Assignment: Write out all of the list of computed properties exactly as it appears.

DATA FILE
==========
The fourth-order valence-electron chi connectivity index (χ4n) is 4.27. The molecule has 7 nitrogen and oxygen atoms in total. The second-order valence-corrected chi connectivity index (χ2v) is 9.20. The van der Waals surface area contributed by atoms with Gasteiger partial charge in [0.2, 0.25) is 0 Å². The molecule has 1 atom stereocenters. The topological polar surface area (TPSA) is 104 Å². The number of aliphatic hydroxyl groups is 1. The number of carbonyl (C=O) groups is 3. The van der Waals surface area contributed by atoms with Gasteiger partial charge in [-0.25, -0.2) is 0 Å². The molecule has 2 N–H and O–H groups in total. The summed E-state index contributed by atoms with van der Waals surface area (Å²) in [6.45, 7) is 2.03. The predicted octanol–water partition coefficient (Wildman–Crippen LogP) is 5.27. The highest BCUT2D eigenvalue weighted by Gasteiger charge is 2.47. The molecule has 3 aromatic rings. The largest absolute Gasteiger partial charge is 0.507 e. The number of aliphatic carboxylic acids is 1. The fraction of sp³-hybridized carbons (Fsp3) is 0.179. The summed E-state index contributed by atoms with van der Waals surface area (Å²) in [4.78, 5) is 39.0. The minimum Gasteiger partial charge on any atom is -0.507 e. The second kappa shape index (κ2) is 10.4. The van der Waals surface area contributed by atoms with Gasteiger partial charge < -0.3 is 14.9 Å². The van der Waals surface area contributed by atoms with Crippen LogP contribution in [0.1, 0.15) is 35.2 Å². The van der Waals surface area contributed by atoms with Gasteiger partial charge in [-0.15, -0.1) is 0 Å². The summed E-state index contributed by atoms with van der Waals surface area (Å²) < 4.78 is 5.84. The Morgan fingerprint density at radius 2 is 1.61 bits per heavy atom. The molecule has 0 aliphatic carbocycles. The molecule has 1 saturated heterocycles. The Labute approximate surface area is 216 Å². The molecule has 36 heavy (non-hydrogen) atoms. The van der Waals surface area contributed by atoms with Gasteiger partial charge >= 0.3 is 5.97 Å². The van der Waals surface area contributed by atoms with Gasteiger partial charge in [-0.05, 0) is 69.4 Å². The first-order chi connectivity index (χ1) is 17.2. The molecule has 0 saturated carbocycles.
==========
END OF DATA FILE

The fourth-order valence-electron chi connectivity index (χ4n) is 4.27. The molecule has 7 nitrogen and oxygen atoms in total. The second-order valence-corrected chi connectivity index (χ2v) is 9.20. The van der Waals surface area contributed by atoms with Gasteiger partial charge in [0.2, 0.25) is 0 Å². The molecule has 1 atom stereocenters. The topological polar surface area (TPSA) is 104 Å². The number of aliphatic hydroxyl groups is 1. The number of carbonyl (C=O) groups is 3. The van der Waals surface area contributed by atoms with Gasteiger partial charge in [-0.25, -0.2) is 0 Å². The molecule has 2 N–H and O–H groups in total. The summed E-state index contributed by atoms with van der Waals surface area (Å²) in [6.45, 7) is 2.03. The predicted octanol–water partition coefficient (Wildman–Crippen LogP) is 5.27. The highest BCUT2D eigenvalue weighted by Gasteiger charge is 2.47. The molecule has 3 aromatic rings. The largest absolute Gasteiger partial charge is 0.507 e. The number of aliphatic carboxylic acids is 1. The fraction of sp³-hybridized carbons (Fsp3) is 0.179. The summed E-state index contributed by atoms with van der Waals surface area (Å²) in [4.78, 5) is 39.0. The minimum Gasteiger partial charge on any atom is -0.507 e. The second kappa shape index (κ2) is 10.4. The van der Waals surface area contributed by atoms with Gasteiger partial charge < -0.3 is 14.9 Å². The van der Waals surface area contributed by atoms with Crippen LogP contribution in [0.1, 0.15) is 35.2 Å². The van der Waals surface area contributed by atoms with Gasteiger partial charge in [-0.15, -0.1) is 0 Å². The summed E-state index contributed by atoms with van der Waals surface area (Å²) < 4.78 is 5.84. The Morgan fingerprint density at radius 2 is 1.61 bits per heavy atom. The molecule has 0 aliphatic carbocycles. The molecule has 1 saturated heterocycles. The Labute approximate surface area is 216 Å². The molecule has 36 heavy (non-hydrogen) atoms. The van der Waals surface area contributed by atoms with Gasteiger partial charge >= 0.3 is 5.97 Å². The van der Waals surface area contributed by atoms with Gasteiger partial charge in [-0.05, 0) is 69.4 Å². The first-order chi connectivity index (χ1) is 17.2. The molecule has 0 saturated carbocycles.